This answer much distressed the king, who again confided his trouble to his vizir.
    "I have followed your advice," he said; "but Camaralzaman declines to marry, and is more obstinate than ever."
    "Sire," replied the vizir, "much is gained by patience, and your Majesty might regret any violence. Why not wait another year and then inform the Prince in the midst of the assembled council that the good of the state demands his marriage? He cannot possibly refuse again before so distinguished an assemblage, and in our immediate presence."
    The Sultan ardently desired to see his son married at once, but he yielded to the vizir's arguments and decided to wait. He then visited the prince's mother, and after telling her of his disappointment and of the further respite he had given his son, he added: "I know that Camaralzaman confides more in you than he does in me. Pray speak very seriously to him on this subject, and make him realize that he will most seriously displease me if he remains obstinate, and that he will certainly regret the measures I shall be obliged to take to enforce my will."
    So the first time the Sultana Fatima saw her son she told him she had heard of his refusal to marry, adding how distressed she felt that he should have vexed his father so much. She asked what reasons he could have for his objections to obey.
    "Madam," replied the prince, "I make no doubt that there are as many good, virtuous, sweet, and amiable women as there are others very much the reverse. Would that all were like you! But what revolts me is the idea of marrying a woman without knowing anything at all about her. My father will ask the hand of the daughter of some neighbouring sovereign, who will give his consent to our union. Be she fair or frightful, clever or stupid, good or bad, I must marry her, and am left no choice in the matter. How am I to know that she will not be proud, passionate, contemptuous, and recklessly extravagant, or that her disposition will in any way suit mine?"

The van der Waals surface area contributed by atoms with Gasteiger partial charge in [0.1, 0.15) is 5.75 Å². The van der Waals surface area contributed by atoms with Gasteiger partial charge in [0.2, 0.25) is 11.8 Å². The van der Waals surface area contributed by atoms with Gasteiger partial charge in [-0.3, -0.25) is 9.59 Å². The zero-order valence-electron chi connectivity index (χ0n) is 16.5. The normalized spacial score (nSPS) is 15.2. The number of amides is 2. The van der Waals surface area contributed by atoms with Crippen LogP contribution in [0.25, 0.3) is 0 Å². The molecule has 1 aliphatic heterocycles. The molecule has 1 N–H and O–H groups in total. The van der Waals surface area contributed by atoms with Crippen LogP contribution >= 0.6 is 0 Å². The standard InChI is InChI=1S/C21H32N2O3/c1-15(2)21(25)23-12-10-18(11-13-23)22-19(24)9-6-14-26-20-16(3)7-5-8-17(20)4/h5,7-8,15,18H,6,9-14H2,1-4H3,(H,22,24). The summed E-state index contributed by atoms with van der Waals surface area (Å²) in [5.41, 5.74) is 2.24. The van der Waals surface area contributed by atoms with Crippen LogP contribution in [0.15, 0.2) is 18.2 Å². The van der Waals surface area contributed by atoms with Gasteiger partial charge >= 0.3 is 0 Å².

"But, my son," urged Fatima, "you surely do not wish to be the last of a race which has reigned so long and so gloriously over this kingdom?"
    "Madam," said the prince, "I have no wish to survive the king, my father, but should I do so I will try to reign in such a manner as may be considered worthy of my predecessors."
    These and similar conversations proved to the Sultan how useless it was to argue with his son, and the year elapsed without bringing any change in the prince's ideas.
    At length a day came when the Sultan summoned him before the council, and there informed him that not only his own wishes but the good of the empire demanded his marriage, and desired him to give his answer before the assembled ministers.
    At this Camaralzaman grew so angry and spoke with so much heat that the king, naturally irritated at being opposed by his son in full council, ordered the prince to be arrested and locked up in an old tower, where he had nothing but a very little furniture, a few books, and a single slave to wait on him.
    Camaralzaman, pleased to be free to enjoy his books, showed himself very indifferent to his sentence.
    When night came he washed himself, performed his devotions, and, having read some pages of the Koran, lay down on a couch, without putting out the light near him, and was soon asleep.
    Now there was a deep well in the tower in which Prince Camaralzaman was imprisoned, and this well was a favourite resort of the fairy Maimoune, daughter of Damriat, chief of a legion of genii. Towards midnight Maimoune floated lightly up from the well, intending, according to her usual habit, to roam about the upper world as curiosity or accident might prompt.
Now,0 person review it. View all reviews
    Name: * Optional, keeping blank means that published by anonymous.
Content:
Remain Words:  * Post It By Ctrl + Enter.
            »»I will to announce
Related Article
Top List
By Users
Latest Article
Partners: English Club Domain History biz Global Website Library dow3 Yellow Pages Japan Website English Language Learning Online blank  More»
Home | About us | Sitemap | Partners | Join Now | Link | Contact | Bookmark it
2004-2020 英语学习乐园 闽ICP备14009949号-28